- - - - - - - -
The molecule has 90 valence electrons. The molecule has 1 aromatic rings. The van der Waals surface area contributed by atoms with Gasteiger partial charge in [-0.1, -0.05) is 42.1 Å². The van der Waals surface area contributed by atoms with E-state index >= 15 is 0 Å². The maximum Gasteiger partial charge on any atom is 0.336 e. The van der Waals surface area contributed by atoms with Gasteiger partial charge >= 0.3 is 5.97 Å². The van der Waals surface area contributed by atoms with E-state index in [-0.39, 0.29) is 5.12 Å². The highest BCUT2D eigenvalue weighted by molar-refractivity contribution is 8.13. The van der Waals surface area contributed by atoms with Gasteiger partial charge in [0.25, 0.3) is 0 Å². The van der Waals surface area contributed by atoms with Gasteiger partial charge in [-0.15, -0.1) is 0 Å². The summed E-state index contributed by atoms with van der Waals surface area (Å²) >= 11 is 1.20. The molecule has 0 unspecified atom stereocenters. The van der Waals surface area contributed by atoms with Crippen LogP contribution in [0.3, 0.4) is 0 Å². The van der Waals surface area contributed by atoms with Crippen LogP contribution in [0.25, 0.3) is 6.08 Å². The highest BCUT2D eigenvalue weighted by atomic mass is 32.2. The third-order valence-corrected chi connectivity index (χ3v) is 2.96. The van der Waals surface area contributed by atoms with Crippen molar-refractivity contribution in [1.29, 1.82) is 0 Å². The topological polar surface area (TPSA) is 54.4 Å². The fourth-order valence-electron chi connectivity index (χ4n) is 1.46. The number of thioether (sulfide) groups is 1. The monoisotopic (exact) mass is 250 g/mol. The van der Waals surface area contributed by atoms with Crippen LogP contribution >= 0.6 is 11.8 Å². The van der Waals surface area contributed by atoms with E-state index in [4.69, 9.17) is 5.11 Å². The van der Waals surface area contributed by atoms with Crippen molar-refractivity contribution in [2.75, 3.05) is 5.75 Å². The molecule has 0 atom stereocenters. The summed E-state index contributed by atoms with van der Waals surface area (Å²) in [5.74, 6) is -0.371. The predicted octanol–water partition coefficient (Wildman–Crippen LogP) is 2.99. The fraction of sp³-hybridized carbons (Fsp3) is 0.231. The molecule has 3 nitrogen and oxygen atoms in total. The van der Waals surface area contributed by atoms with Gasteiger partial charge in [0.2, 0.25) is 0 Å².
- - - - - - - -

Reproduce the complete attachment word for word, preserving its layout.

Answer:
The molecule has 90 valence electrons. The molecule has 1 aromatic rings. The van der Waals surface area contributed by atoms with Gasteiger partial charge in [-0.1, -0.05) is 42.1 Å². The van der Waals surface area contributed by atoms with E-state index >= 15 is 0 Å². The maximum Gasteiger partial charge on any atom is 0.336 e. The van der Waals surface area contributed by atoms with Gasteiger partial charge >= 0.3 is 5.97 Å². The van der Waals surface area contributed by atoms with E-state index in [-0.39, 0.29) is 5.12 Å². The highest BCUT2D eigenvalue weighted by molar-refractivity contribution is 8.13. The van der Waals surface area contributed by atoms with Gasteiger partial charge in [0.25, 0.3) is 0 Å². The van der Waals surface area contributed by atoms with Gasteiger partial charge in [-0.15, -0.1) is 0 Å². The summed E-state index contributed by atoms with van der Waals surface area (Å²) >= 11 is 1.20. The molecule has 0 unspecified atom stereocenters. The van der Waals surface area contributed by atoms with Crippen LogP contribution in [0.3, 0.4) is 0 Å². The van der Waals surface area contributed by atoms with Crippen LogP contribution in [0.25, 0.3) is 6.08 Å². The highest BCUT2D eigenvalue weighted by atomic mass is 32.2. The third-order valence-corrected chi connectivity index (χ3v) is 2.96. The van der Waals surface area contributed by atoms with Crippen molar-refractivity contribution in [1.29, 1.82) is 0 Å². The topological polar surface area (TPSA) is 54.4 Å². The fourth-order valence-electron chi connectivity index (χ4n) is 1.46. The number of thioether (sulfide) groups is 1. The monoisotopic (exact) mass is 250 g/mol. The van der Waals surface area contributed by atoms with Crippen LogP contribution >= 0.6 is 11.8 Å². The van der Waals surface area contributed by atoms with E-state index in [4.69, 9.17) is 5.11 Å². The van der Waals surface area contributed by atoms with Crippen molar-refractivity contribution in [2.75, 3.05) is 5.75 Å². The molecule has 0 atom stereocenters. The summed E-state index contributed by atoms with van der Waals surface area (Å²) in [5.74, 6) is -0.371. The predicted octanol–water partition coefficient (Wildman–Crippen LogP) is 2.99. The fraction of sp³-hybridized carbons (Fsp3) is 0.231. The molecule has 3 nitrogen and oxygen atoms in total. The van der Waals surface area contributed by atoms with Gasteiger partial charge in [0.2, 0.25) is 0 Å².